Copeland’s of New Orleans Restaurant
2 South 7th Street (Hennepin and 7th Ave)
Cajun food in Minnesota? That’s right, and it’s good too. Although I think they may have dumbed down the spices for us Minnesotans. The mood in the restaurant is low key and high profile. Everyone seems to do a little fluffing before they come to enjoy a drink called “The Hurricane” served in a modified fish bowl and food portions that even I can’t finish. There’s fresh juices in the juice drinks and plenty of bartenders to tend to your needs. Try the Copeland’s Margarita, it’s a regular margarita with the advantage of fresh squeezed (before your eyes) orange juice on top.
Ask the help about the food and they will rave about it. Everything New Orleans is on the menu, Catfish, Jumbalaya, Po’boys, shrimp, and blackened crab cakes. In the appetizer section of the menu they take cheese bread to a new level, with two huge pieces of soft bread smothered in Cajun sauce and catfish, then topped off lightly with cheese. It’s one appetizer you might not want to share. The main courses are delicious, most of them dripping with a “not too spicy” Cajun sauce. It’s a large restaurant buzzing with people inside and out in the heart of Downtown.
Nye’s Polonaise Room
112 Hennepin Avenue East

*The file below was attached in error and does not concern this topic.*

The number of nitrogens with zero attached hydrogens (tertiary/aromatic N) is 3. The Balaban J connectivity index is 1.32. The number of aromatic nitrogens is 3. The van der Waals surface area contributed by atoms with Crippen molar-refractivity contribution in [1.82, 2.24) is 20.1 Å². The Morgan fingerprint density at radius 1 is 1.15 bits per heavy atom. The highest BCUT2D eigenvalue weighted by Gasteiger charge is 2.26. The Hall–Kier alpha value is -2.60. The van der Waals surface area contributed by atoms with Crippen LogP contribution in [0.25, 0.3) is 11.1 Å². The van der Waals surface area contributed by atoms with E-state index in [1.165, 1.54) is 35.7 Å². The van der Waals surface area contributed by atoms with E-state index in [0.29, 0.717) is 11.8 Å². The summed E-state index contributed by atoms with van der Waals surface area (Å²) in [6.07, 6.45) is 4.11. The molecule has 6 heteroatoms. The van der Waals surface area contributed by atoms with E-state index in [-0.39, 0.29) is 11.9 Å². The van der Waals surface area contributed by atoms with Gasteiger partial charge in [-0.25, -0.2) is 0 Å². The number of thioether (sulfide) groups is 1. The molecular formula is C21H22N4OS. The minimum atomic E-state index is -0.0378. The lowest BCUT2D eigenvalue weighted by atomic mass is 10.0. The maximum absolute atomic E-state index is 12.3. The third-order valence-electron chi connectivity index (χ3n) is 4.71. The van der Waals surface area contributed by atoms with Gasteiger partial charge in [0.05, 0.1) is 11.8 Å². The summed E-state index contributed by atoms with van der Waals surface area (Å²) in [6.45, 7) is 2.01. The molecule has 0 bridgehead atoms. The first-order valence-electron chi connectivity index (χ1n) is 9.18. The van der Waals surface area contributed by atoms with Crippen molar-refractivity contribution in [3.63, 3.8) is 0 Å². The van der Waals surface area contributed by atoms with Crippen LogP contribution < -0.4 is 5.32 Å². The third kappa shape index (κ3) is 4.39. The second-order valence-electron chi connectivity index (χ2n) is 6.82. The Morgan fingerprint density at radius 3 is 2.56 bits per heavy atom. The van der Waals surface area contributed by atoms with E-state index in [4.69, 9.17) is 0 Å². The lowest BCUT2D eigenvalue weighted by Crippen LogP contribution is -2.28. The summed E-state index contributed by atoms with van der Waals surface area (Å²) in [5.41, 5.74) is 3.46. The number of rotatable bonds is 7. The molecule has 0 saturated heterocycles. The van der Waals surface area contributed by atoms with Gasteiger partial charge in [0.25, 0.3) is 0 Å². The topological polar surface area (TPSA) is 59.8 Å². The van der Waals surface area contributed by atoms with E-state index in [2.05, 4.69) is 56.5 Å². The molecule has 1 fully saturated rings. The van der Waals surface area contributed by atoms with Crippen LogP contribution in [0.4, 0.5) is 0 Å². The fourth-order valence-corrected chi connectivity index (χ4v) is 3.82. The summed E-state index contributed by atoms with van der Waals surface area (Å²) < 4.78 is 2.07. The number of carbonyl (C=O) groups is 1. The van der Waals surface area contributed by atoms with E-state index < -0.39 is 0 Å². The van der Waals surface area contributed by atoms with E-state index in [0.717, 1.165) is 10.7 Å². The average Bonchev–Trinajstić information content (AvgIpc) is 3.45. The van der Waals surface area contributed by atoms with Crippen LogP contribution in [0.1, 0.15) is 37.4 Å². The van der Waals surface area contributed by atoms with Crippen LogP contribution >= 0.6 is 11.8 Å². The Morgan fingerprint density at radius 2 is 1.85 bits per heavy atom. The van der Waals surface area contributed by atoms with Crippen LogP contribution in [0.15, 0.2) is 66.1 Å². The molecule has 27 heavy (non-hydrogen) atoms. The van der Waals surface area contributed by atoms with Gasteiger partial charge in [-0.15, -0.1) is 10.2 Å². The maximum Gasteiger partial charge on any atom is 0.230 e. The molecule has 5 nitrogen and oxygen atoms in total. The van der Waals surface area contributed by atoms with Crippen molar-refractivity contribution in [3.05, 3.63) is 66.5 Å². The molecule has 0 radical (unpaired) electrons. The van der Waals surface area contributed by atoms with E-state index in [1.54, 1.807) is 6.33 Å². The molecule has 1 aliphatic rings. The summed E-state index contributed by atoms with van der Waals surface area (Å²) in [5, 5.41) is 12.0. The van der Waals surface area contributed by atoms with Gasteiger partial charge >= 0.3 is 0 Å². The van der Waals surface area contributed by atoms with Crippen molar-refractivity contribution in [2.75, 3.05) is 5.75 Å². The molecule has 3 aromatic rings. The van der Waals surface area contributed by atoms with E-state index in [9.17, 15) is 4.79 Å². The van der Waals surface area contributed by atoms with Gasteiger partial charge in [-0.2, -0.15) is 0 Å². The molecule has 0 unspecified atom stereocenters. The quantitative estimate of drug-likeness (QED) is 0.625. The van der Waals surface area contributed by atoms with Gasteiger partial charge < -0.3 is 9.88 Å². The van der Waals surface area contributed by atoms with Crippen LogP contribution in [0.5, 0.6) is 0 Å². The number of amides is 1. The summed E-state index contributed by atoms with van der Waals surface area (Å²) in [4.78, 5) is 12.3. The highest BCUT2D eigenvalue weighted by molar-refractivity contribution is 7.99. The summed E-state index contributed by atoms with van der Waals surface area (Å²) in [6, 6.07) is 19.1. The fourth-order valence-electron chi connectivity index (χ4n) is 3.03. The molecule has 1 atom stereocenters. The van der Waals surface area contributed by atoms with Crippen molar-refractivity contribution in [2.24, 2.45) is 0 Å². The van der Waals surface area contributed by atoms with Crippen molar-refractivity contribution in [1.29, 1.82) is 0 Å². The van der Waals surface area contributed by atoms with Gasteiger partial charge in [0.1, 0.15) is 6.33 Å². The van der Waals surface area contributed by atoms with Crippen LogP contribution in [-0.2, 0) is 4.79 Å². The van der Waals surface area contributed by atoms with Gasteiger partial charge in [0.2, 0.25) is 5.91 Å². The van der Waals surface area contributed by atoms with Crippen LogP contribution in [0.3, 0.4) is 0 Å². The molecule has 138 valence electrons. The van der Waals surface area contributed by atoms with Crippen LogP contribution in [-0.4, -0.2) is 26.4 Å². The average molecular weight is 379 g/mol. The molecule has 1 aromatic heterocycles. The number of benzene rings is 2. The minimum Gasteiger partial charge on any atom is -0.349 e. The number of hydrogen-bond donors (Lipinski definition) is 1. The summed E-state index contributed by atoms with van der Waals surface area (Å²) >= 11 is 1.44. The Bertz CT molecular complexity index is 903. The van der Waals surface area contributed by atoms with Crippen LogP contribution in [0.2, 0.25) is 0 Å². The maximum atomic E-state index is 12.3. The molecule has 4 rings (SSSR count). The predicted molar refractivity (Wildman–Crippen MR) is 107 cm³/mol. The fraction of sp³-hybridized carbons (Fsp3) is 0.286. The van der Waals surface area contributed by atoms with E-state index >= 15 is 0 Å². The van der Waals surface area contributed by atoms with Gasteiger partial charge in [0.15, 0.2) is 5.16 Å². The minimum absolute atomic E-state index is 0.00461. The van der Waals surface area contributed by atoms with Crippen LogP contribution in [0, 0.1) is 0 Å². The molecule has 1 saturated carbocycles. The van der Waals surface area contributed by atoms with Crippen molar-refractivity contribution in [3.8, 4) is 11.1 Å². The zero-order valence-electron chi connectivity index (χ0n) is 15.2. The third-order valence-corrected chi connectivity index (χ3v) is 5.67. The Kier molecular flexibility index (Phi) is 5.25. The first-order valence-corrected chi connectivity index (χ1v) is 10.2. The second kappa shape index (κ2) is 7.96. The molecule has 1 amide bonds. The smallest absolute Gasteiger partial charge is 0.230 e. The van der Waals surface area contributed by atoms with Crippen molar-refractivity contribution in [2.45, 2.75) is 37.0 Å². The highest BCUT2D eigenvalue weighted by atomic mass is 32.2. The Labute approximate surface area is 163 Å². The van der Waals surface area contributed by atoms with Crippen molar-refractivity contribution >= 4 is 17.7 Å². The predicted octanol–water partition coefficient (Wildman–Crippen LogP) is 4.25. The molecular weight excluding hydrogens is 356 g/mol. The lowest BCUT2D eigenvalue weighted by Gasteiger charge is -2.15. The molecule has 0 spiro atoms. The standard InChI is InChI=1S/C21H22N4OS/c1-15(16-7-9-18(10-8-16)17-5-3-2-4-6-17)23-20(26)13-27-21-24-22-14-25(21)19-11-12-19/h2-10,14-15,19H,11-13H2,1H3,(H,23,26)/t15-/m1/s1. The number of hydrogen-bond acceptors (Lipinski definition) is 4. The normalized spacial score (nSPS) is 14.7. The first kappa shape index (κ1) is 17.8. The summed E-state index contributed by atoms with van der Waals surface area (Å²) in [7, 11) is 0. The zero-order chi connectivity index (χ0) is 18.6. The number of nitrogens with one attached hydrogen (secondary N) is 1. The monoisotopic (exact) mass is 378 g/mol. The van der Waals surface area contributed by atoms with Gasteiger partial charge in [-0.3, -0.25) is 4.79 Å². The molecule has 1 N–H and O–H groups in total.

This is the kitschiest place in Minneapolis. Except it’s all original gear from 1950. The sparkly gold booths and pylon-looking hanging lamps are actual relics from the past. And I think the original wait staff are still working the tables. Which is why you get some of the best service in Minneapolis. There’s usually a polka band playing in the adjoining bar, also with its original members.
However, the main attraction at Nye’s is not the traditional Polish food, attentive wait staff, or man playing accordion, it’s the piano bar in the middle of the restaurant. Tipsy locals, regulars and tourists (people from St. Paul), all become Frank Sinatra at the sight of the words to “When I was 17” . There are some regulars however that are local singers who come in to just belt something different out or maybe to try out a new technique, who are quite good. It’s tough to get a spot in the sparkly red chairs surrounding the piano, but keep your eyes out for an open seat. The food is traditional Polish fare plus steaks and plenty of fish and poultry options. Not cheap but worth it ($16 entree).
Only one place in the entire world can be called the “Halloween Capital of the World”, and that place is right here in Minnesota. Anoka, Minnesota to be exact. It’s said that in 1920 Anoka had the first Halloween celebration ever. In 2001 it’s still going strong with a month’s worth of activities including a Haunted House at the Anoka County Fair grounds, the Miss Anoka/Ambassador Scholarship Pageant and two parades.
On October 26 at 1:15 pm all the little ones get together at the Elementary School and parade down Main Street dressed in their ghoulish costumes. The following day is the Grand Day Parade with floats and people throwing candy.
Check it out, after all, it is the “Halloween Capital of the World”, that’s the WHOLE WORLD. Yes, right here in Minnesota.